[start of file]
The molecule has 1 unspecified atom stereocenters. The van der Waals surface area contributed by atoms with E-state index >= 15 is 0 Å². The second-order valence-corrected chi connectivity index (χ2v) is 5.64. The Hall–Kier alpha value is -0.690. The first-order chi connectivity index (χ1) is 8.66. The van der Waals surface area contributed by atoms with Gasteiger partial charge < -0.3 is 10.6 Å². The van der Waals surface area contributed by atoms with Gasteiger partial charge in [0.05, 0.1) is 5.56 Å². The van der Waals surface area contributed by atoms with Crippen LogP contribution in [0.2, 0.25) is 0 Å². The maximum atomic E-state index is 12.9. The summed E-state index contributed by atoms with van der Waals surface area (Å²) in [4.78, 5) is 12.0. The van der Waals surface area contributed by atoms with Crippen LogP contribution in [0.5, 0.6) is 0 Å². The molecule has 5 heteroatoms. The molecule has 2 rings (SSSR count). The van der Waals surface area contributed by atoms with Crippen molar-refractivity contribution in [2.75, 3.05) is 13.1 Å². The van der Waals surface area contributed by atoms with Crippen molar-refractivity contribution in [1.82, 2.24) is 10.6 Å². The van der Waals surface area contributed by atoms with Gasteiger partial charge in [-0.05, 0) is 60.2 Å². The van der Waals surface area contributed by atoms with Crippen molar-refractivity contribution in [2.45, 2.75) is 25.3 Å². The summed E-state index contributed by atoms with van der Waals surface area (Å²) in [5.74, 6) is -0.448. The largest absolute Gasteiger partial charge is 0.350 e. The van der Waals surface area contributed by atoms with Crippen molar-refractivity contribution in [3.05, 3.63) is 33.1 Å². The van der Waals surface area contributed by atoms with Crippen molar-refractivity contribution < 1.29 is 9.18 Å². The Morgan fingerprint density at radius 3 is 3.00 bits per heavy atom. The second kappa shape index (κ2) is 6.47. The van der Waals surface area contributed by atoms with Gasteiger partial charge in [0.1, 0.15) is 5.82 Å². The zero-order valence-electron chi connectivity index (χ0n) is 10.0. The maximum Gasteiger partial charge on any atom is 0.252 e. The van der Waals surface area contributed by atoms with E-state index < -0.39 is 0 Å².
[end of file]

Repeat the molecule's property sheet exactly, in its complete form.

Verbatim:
The molecule has 1 unspecified atom stereocenters. The van der Waals surface area contributed by atoms with E-state index >= 15 is 0 Å². The second-order valence-corrected chi connectivity index (χ2v) is 5.64. The Hall–Kier alpha value is -0.690. The first-order chi connectivity index (χ1) is 8.66. The van der Waals surface area contributed by atoms with Gasteiger partial charge < -0.3 is 10.6 Å². The van der Waals surface area contributed by atoms with Gasteiger partial charge in [0.05, 0.1) is 5.56 Å². The van der Waals surface area contributed by atoms with Crippen LogP contribution in [0.2, 0.25) is 0 Å². The maximum atomic E-state index is 12.9. The summed E-state index contributed by atoms with van der Waals surface area (Å²) in [4.78, 5) is 12.0. The van der Waals surface area contributed by atoms with Crippen LogP contribution in [0.5, 0.6) is 0 Å². The molecule has 5 heteroatoms. The molecule has 2 rings (SSSR count). The van der Waals surface area contributed by atoms with Crippen molar-refractivity contribution in [2.75, 3.05) is 13.1 Å². The van der Waals surface area contributed by atoms with Crippen molar-refractivity contribution in [1.82, 2.24) is 10.6 Å². The van der Waals surface area contributed by atoms with Gasteiger partial charge in [-0.05, 0) is 60.2 Å². The van der Waals surface area contributed by atoms with Crippen molar-refractivity contribution in [2.45, 2.75) is 25.3 Å². The summed E-state index contributed by atoms with van der Waals surface area (Å²) in [5.74, 6) is -0.448. The largest absolute Gasteiger partial charge is 0.350 e. The van der Waals surface area contributed by atoms with Crippen molar-refractivity contribution in [3.05, 3.63) is 33.1 Å². The van der Waals surface area contributed by atoms with Crippen molar-refractivity contribution < 1.29 is 9.18 Å². The Morgan fingerprint density at radius 3 is 3.00 bits per heavy atom. The second kappa shape index (κ2) is 6.47. The van der Waals surface area contributed by atoms with Gasteiger partial charge in [0.1, 0.15) is 5.82 Å². The zero-order valence-electron chi connectivity index (χ0n) is 10.0. The maximum Gasteiger partial charge on any atom is 0.252 e. The van der Waals surface area contributed by atoms with E-state index < -0.39 is 0 Å².